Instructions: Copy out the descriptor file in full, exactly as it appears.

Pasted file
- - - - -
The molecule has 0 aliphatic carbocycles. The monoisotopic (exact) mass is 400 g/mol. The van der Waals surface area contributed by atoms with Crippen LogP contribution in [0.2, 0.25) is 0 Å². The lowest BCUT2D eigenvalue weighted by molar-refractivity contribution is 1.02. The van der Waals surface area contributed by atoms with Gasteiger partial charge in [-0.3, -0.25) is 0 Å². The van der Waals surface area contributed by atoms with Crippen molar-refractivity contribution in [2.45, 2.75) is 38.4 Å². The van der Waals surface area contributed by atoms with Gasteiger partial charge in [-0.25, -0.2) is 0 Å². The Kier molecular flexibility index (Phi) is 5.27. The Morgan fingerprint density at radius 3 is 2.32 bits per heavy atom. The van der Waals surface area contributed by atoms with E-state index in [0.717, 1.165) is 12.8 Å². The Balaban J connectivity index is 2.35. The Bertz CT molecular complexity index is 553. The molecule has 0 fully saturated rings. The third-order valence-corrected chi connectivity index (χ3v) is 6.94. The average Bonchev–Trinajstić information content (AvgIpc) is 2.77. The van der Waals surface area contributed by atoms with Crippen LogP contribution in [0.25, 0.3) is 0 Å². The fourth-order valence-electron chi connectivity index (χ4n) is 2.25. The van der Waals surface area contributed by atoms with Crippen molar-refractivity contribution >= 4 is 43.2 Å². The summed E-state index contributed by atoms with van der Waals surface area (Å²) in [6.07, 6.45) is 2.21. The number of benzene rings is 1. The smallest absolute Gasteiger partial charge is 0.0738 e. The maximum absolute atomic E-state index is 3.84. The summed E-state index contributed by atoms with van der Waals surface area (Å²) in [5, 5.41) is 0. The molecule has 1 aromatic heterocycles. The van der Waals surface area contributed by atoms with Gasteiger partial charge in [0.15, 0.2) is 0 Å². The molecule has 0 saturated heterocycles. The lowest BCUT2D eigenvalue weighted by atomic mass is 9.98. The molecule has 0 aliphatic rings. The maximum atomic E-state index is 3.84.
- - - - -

The molecule has 0 aliphatic carbocycles. The monoisotopic (exact) mass is 400 g/mol. The van der Waals surface area contributed by atoms with Crippen LogP contribution in [0.2, 0.25) is 0 Å². The lowest BCUT2D eigenvalue weighted by molar-refractivity contribution is 1.02. The van der Waals surface area contributed by atoms with Gasteiger partial charge in [-0.3, -0.25) is 0 Å². The van der Waals surface area contributed by atoms with Crippen molar-refractivity contribution in [2.45, 2.75) is 38.4 Å². The van der Waals surface area contributed by atoms with Gasteiger partial charge in [-0.25, -0.2) is 0 Å². The Kier molecular flexibility index (Phi) is 5.27. The Morgan fingerprint density at radius 3 is 2.32 bits per heavy atom. The van der Waals surface area contributed by atoms with E-state index in [0.717, 1.165) is 12.8 Å². The Balaban J connectivity index is 2.35. The Bertz CT molecular complexity index is 553. The molecule has 0 fully saturated rings. The third-order valence-corrected chi connectivity index (χ3v) is 6.94. The average Bonchev–Trinajstić information content (AvgIpc) is 2.77. The van der Waals surface area contributed by atoms with Crippen LogP contribution in [0.25, 0.3) is 0 Å². The fourth-order valence-electron chi connectivity index (χ4n) is 2.25. The van der Waals surface area contributed by atoms with Crippen molar-refractivity contribution >= 4 is 43.2 Å². The summed E-state index contributed by atoms with van der Waals surface area (Å²) in [6.07, 6.45) is 2.21. The number of benzene rings is 1. The smallest absolute Gasteiger partial charge is 0.0738 e. The maximum absolute atomic E-state index is 3.84. The summed E-state index contributed by atoms with van der Waals surface area (Å²) in [5, 5.41) is 0. The molecule has 1 aromatic heterocycles. The van der Waals surface area contributed by atoms with Gasteiger partial charge in [0.15, 0.2) is 0 Å². The molecule has 0 saturated heterocycles. The lowest BCUT2D eigenvalue weighted by atomic mass is 9.98. The molecule has 0 aliphatic rings. The maximum atomic E-state index is 3.84.